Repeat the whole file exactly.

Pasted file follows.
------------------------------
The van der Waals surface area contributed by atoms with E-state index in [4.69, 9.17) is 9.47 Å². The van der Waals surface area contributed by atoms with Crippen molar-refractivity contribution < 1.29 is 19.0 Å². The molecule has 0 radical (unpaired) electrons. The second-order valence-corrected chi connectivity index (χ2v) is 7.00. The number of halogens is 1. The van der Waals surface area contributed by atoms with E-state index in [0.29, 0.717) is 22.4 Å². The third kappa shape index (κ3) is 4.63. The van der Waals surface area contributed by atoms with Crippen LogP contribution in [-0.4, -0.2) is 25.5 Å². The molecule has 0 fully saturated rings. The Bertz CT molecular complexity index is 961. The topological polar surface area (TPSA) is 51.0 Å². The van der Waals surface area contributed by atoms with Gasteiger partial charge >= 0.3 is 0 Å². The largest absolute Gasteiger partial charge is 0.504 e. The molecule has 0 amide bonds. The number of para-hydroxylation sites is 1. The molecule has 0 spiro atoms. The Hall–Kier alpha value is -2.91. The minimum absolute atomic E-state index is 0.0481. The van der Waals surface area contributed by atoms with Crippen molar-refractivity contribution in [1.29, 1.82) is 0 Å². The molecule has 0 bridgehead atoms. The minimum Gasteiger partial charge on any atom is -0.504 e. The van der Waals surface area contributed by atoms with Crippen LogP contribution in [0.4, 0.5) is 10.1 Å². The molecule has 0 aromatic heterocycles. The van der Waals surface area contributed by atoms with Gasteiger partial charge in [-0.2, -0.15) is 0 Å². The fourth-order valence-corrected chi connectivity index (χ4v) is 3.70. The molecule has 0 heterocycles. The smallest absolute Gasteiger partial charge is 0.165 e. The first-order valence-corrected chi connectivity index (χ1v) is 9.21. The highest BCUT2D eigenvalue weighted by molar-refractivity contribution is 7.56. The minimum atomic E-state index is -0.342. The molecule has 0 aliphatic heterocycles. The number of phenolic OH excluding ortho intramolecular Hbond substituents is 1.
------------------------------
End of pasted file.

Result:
The van der Waals surface area contributed by atoms with E-state index in [4.69, 9.17) is 9.47 Å². The van der Waals surface area contributed by atoms with Crippen molar-refractivity contribution < 1.29 is 19.0 Å². The molecule has 0 radical (unpaired) electrons. The second-order valence-corrected chi connectivity index (χ2v) is 7.00. The number of halogens is 1. The van der Waals surface area contributed by atoms with E-state index in [0.29, 0.717) is 22.4 Å². The third kappa shape index (κ3) is 4.63. The van der Waals surface area contributed by atoms with Crippen LogP contribution in [-0.4, -0.2) is 25.5 Å². The molecule has 0 fully saturated rings. The Bertz CT molecular complexity index is 961. The topological polar surface area (TPSA) is 51.0 Å². The van der Waals surface area contributed by atoms with Gasteiger partial charge >= 0.3 is 0 Å². The largest absolute Gasteiger partial charge is 0.504 e. The molecule has 0 amide bonds. The number of para-hydroxylation sites is 1. The molecule has 0 spiro atoms. The Hall–Kier alpha value is -2.91. The minimum absolute atomic E-state index is 0.0481. The van der Waals surface area contributed by atoms with Crippen molar-refractivity contribution in [1.29, 1.82) is 0 Å². The molecule has 0 bridgehead atoms. The minimum Gasteiger partial charge on any atom is -0.504 e. The van der Waals surface area contributed by atoms with Crippen LogP contribution in [0.4, 0.5) is 10.1 Å². The molecule has 0 aromatic heterocycles. The van der Waals surface area contributed by atoms with Gasteiger partial charge in [-0.2, -0.15) is 0 Å². The fourth-order valence-corrected chi connectivity index (χ4v) is 3.70. The molecule has 0 heterocycles. The smallest absolute Gasteiger partial charge is 0.165 e. The first-order valence-corrected chi connectivity index (χ1v) is 9.21. The highest BCUT2D eigenvalue weighted by molar-refractivity contribution is 7.56. The minimum atomic E-state index is -0.342. The molecule has 0 aliphatic heterocycles. The number of phenolic OH excluding ortho intramolecular Hbond substituents is 1.